Sacramento Kings Finale Comes Without Stress Of Team Possibly Moving
Don't Miss This
- Women Respond To Ice Bucket Challenge By Raising Money For California Town With Dry Wells
- Stockton Man Pleads For Return Of Dog Stolen From His Car
- Sketch Released Of Suspect Wanted For 2 Stabbings Near Downtown Sacramento
- Roseville Woman Run Over By Own SUV, Dies
- U-Haul Crashes Into Citrus Heights Home, Hitting Baby’s Room
Get Breaking News First
SACRAMENTO (CBS13) — For the first time in three years the threat of the Sacramento Kings possibly leaving town isn’t looming over the city’s head when the team closes out its season.
It wasn’t too long ago that doubt ruled in Sacramento. In 2011, tears flowed, and looks of worry ran rampant as the Kings looked to be on their way to Anaheim.
But NBA owners would reject the attempted move by then-owners, the Maloofs.
While that victory meant another year in Sacramento, the worry wasn’t over yet. Rumors of the team moving to Virginia Beach surfaced in 2012. Then in January 2013, the biggest threat of all—Seattle.
A group led by Seattle-based hedge fund manager Chris Hansen had apparently reached a deal with the Maloofs.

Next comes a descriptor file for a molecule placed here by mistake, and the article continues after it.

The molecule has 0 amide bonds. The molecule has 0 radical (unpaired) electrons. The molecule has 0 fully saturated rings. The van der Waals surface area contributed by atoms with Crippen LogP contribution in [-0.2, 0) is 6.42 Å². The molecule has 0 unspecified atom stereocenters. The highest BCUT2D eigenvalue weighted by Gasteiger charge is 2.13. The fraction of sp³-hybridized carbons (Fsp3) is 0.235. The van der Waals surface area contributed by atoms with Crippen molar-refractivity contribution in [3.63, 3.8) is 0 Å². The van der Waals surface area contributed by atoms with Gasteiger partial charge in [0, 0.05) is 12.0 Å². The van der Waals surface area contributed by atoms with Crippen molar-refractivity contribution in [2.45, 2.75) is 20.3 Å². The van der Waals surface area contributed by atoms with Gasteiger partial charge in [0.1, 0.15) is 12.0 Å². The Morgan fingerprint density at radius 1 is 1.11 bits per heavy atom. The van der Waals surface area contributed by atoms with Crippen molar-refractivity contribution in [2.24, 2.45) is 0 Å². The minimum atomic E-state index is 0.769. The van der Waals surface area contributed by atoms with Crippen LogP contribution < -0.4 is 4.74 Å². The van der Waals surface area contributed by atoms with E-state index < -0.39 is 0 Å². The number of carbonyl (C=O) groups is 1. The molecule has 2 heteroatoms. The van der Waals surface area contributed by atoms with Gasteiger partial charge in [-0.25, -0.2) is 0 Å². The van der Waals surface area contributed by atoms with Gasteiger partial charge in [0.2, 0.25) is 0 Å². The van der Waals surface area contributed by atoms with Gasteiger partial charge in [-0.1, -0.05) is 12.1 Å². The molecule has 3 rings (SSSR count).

But a savior would appear from the Silicon Valley in the form of Vivek Ranadive, who offered to take the reins of the team, as long as its reign continued in Sacramento.
The 29 other NBA owners would decide the fate of the team, opting to keep them in Sacramento. With Seattle no longer an option, the Maloofs would strike a then-record deal with Ranadive for $535 million.
Former Sacramento King Mitch Richmond is happy to see the team whose jersey he’ll be wearing in the Hall of Fame will be staying put for years to come.
“It feels great. I’m overjoyed,” he said. “Every day is a new day. I wake up and I get closer to the induction, to my speech, so I have to go back and reminisce on all the great people that have touched my life.”
The decision by the NBA came with a caveat—a new arena needs to be constructed by 2017, or owners said they could revisit the issue.
The property where a new downtown arena appears to be in place. A final vote by the Sacramento City Council on the arena, which comes with a $258 million subsidy from the city, is expected on May 13.
A conflict over the former Macy’s Men’s store appears to have been resolved after a judge ruled in favor of the city of Sacramento claiming the property under eminent domain. Terms of the compensation for the property’s owners have yet to be finalized.
If all goes as planned, construction should begin this fall after Downtown Plaza is demolished during the summer.